First, a little bit about thin provisioning: It’s a virtualization technology that abstracts physical storage from logical users in order simplify management, especially expansion, and improve utilization. The technology allows an administrator to allocate as much virtual capacity as an application or file system would ever need and then “backfill” with physical capacity before it’s actually consumed. This prevents the much more complex process required by a “thick provisioning” model of expanding an application’s storage allocation by concatenating volumes or copying the entire data set to a new, larger volume.
Thin provisioning is like an inflatable building that can grow as large as needed without disrupting the occupants. Besides simplifying storage expansion, it can also improve utilization by eliminating the practice of over-allocating capacity upfront to accommodate expected growth down the road. And, like adding air to the inflatable building, thin provisioning’s efficiency can reduce the much smaller but still significant amount of headroom historically added to each storage volume to make sure capacity isn’t exhausted before more storage can be added. But there are a few more details about thin provisioning that should be addressed, like how to convert “fat” volumes to thinly provisioned ones and how to keep a thin-provisioned volume thin.
Thin persistence: Keeping thin volumes thin
When new thin-provisioned volumes are created and data is written to them, the efficiency and capacity savings outlined above are realized. But what happens as thin volumes are written to and deleted from over time; how do they stay thin? Or what happens when a thick-provisioned volume is migrated into a thin-provisioned LUN? Some “thin-aware” file systems can communicate with thin provisioning storage systems to reclaim deleted space. Other methods involve scanning LUNs for unused space and writing zeros to these blocks to mark their available status. Then, a “zero detection” routine is run to reclaim storage space or used when volumes are migrated to prevent copying these deleted blocks.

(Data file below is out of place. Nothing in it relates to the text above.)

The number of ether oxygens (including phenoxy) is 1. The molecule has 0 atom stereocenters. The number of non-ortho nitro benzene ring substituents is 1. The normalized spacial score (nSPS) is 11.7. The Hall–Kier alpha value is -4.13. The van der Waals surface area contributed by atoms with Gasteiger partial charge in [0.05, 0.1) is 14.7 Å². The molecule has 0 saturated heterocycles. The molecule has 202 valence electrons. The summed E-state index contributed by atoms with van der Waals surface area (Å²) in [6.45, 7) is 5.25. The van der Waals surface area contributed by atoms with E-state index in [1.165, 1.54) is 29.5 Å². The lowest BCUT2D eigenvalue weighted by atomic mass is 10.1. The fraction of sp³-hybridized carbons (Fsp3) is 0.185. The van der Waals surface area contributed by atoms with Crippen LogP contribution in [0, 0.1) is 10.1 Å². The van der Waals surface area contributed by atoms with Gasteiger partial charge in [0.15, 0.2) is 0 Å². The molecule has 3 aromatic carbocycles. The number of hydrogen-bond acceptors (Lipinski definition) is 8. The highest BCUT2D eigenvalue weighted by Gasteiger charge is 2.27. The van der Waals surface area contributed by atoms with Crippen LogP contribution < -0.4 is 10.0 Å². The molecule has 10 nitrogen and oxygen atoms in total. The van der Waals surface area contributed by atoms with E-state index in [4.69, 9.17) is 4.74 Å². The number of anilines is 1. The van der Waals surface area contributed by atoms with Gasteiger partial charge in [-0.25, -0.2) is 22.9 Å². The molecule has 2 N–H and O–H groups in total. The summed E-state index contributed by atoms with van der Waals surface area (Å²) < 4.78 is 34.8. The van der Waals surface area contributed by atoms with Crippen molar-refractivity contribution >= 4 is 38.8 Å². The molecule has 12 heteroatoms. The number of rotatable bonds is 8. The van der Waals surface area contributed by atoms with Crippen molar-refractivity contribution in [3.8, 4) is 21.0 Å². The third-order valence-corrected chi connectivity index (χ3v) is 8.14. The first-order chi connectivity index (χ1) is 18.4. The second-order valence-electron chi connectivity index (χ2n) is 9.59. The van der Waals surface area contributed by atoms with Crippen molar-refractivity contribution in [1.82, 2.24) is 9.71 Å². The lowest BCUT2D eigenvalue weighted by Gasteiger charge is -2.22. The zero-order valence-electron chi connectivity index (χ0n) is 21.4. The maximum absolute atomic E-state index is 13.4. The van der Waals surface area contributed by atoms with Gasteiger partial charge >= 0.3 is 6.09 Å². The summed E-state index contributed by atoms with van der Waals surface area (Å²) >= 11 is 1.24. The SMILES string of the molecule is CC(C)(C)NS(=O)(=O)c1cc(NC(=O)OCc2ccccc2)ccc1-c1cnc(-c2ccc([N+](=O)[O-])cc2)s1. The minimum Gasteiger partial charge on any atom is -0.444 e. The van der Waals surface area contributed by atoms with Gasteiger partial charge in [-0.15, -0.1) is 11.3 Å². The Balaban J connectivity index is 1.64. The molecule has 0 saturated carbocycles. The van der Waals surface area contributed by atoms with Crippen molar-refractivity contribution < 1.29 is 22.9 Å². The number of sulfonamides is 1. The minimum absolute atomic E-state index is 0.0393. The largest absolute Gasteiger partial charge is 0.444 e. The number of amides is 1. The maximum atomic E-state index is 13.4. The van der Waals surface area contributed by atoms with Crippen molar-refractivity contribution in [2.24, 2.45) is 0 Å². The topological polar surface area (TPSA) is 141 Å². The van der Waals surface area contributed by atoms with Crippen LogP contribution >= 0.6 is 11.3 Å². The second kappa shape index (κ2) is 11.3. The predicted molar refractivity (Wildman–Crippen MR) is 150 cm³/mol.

The takeaway here is to be aware that thin provisioning doesn’t stop with the creation of thin LUNs. Keeping thin volumes thin requires effort and can consume considerable amounts of memory and CPU resources. When evaluating a storage system, you should learn how the manufacturer handles this issue of thin persistence, especially the impact of what can be a CPU-intensive process on storage system controllers.
Virtualization is a fairly common concept in storage and IT in general. Customers understand the benefits, but it’s still a complex topic. Thin provisioning is a specialized form of virtualization and can be somewhat more difficult to understand, but the benefits are real and it is becoming a standard feature in many storage systems. Customers appreciate succinct descriptions from VARs about newer technologies like thin provisioning and the ramifications of details such as thin persistence. Understanding the basics of thin provisioning offers a good opportunity for VARs to educate customers and reinforce their trusted-advisor status.
This was first published in April 2011